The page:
Can She Get It Together?
updated 10/15/2007 AT 01:00 AM EDT
•originally published 10/15/2007 AT 01:00 AM EDT
All perfectly typical—except that by then Spears, 25, had learned she had temporarily lost custody of her kids.
On Oct. 1 a Los Angeles court commissioner ordered that Preston (as he's called) and Jayden be placed in the custody of Federline, 29, until a further ruling by the court. According to a friend of Federline's—who is "thrilled and relieved" by the ruling, says a source—Spears ignored orders in a Sept. 17 ruling by Commissioner Scott Gordon, who allowed her to retain 50-50 custody of her children as long as she followed a list of directives, including signing up with a parenting coach, engaging in joint coparenting counseling and submitting to random drug tests. "Basically the commissioner gave her 10 days to get her act together, and she failed," says the friend. Federline's lawyer Mark Vincent Kaplan, while not commenting on specifics, says, "No court would make a kind of draconian order simply because a party did not sign up for a parenting class." But after Gordon gave Spears an opportunity to comply with all of his orders "in a reasonable time frame," says Kaplan, "I didn't see any evidence that the opportunity was appreciated or pursued, and the court must have agreed."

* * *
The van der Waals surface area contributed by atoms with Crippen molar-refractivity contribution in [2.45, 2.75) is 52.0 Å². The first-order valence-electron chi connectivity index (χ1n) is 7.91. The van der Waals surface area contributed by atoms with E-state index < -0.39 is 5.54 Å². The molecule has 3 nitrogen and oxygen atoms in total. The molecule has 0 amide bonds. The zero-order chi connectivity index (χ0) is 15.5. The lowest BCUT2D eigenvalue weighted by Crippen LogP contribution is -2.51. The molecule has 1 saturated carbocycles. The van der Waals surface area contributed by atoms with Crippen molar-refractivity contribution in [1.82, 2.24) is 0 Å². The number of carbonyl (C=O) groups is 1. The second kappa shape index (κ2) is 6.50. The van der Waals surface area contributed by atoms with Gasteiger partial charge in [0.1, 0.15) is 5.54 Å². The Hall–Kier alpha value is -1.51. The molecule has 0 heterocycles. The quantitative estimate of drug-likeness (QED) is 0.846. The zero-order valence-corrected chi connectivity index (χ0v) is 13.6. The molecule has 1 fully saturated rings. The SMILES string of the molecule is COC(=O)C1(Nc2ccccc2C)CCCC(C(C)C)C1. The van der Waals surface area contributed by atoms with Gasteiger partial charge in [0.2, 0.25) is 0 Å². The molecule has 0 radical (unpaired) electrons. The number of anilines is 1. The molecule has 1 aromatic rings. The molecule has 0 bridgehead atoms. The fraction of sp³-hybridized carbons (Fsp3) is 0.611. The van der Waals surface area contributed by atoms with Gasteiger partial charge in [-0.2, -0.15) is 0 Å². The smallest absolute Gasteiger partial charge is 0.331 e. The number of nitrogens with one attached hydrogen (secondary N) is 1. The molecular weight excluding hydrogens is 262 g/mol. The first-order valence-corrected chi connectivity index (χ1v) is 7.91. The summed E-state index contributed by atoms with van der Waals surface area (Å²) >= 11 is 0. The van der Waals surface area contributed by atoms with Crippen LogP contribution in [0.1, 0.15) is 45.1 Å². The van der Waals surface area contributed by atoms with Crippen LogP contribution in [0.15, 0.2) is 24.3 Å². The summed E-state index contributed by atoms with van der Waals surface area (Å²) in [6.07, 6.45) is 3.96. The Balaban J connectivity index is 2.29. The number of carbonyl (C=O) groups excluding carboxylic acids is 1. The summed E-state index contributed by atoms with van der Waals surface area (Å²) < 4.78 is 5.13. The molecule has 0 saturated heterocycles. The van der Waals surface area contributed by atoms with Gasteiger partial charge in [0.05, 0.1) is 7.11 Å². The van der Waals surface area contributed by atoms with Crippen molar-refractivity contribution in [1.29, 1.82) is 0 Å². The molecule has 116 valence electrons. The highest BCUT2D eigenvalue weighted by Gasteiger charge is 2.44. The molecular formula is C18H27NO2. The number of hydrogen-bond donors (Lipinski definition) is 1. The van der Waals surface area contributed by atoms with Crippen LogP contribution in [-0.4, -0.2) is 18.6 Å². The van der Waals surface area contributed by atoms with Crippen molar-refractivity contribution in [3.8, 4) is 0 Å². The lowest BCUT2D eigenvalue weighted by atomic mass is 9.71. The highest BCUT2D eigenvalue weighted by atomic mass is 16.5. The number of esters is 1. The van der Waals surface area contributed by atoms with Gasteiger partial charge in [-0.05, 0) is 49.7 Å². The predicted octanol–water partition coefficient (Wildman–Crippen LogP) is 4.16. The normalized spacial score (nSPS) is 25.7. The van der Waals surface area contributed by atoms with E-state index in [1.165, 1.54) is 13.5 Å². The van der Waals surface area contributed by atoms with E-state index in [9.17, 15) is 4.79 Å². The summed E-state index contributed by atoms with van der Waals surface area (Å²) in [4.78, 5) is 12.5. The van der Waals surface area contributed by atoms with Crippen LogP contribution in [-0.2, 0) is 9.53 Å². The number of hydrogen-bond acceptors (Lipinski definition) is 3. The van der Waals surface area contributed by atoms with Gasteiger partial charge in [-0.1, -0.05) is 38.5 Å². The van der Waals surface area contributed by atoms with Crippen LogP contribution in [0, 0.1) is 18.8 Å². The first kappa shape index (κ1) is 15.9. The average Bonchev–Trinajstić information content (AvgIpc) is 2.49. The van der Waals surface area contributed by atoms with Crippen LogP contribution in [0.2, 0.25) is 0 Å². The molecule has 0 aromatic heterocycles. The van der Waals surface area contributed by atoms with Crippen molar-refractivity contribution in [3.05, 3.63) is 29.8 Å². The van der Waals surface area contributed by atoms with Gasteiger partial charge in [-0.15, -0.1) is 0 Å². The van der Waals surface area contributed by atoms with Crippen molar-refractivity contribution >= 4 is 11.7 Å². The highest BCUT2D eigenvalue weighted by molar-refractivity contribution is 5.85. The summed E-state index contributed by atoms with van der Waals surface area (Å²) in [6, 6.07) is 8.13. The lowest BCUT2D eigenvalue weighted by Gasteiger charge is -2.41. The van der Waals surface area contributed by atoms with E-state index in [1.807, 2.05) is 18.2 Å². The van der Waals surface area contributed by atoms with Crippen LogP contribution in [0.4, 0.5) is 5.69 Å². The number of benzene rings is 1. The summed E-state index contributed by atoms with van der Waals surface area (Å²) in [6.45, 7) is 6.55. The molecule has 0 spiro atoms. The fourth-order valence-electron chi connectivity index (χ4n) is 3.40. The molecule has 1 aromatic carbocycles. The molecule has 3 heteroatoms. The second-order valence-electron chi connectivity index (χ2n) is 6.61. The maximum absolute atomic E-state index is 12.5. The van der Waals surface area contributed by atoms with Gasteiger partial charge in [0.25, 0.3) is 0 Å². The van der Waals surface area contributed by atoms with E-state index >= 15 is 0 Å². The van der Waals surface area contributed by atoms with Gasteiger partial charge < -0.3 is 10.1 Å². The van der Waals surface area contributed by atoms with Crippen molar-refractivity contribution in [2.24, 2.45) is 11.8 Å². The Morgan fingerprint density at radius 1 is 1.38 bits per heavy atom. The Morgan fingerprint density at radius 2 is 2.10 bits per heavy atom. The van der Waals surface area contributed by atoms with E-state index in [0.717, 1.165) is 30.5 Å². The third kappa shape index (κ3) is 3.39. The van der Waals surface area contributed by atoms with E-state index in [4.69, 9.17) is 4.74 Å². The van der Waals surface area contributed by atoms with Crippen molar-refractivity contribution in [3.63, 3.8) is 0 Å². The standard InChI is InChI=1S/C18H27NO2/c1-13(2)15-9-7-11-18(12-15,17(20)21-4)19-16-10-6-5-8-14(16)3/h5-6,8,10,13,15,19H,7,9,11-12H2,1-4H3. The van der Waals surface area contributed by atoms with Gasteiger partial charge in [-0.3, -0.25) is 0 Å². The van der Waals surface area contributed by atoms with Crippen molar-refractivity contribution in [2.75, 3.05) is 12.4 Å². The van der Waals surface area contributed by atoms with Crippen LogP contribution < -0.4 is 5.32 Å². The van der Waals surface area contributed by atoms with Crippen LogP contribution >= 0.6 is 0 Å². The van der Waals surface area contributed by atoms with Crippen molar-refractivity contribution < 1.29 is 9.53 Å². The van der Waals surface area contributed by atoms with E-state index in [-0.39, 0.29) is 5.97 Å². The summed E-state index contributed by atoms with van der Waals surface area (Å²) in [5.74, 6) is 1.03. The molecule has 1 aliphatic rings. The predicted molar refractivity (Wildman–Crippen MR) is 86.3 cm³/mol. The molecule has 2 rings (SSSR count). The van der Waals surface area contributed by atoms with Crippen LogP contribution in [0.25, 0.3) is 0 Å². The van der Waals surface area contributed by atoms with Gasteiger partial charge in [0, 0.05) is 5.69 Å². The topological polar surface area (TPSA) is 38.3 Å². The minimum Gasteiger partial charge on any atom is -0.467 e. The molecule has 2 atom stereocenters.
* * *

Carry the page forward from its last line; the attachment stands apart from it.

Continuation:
Spears' lawyer Sorrell Trope told PEOPLE the singer wasn't able to comply with a court order to show proof of having a valid California driver's license by 10 a.m. Oct. 1—but that "there are certain things that she has complied with." (She finally did obtain a license on Oct. 2.) As for allegedly missing a drug test—which courts deem the same as testing positive for drug use—Trope would only say, "There's no evidence that she actually failed a test." A source close to Spears says, "Britney is upset with herself for not being as responsible as she could have been, but she's taking care of all the things she needs to right now. She's willing to accept this temporary setback because she's positive things will be going in her favor soon." Her close friend, businessman Sam Lufti, writes off the whole mess as a simple clerical snafu. "Scheduling conflicts and errors in communication led Britney to believe that her deadline was later," Lufti told PEOPLE. "Britney's in a good mood, no problems, very optimistic. Everything's looking good."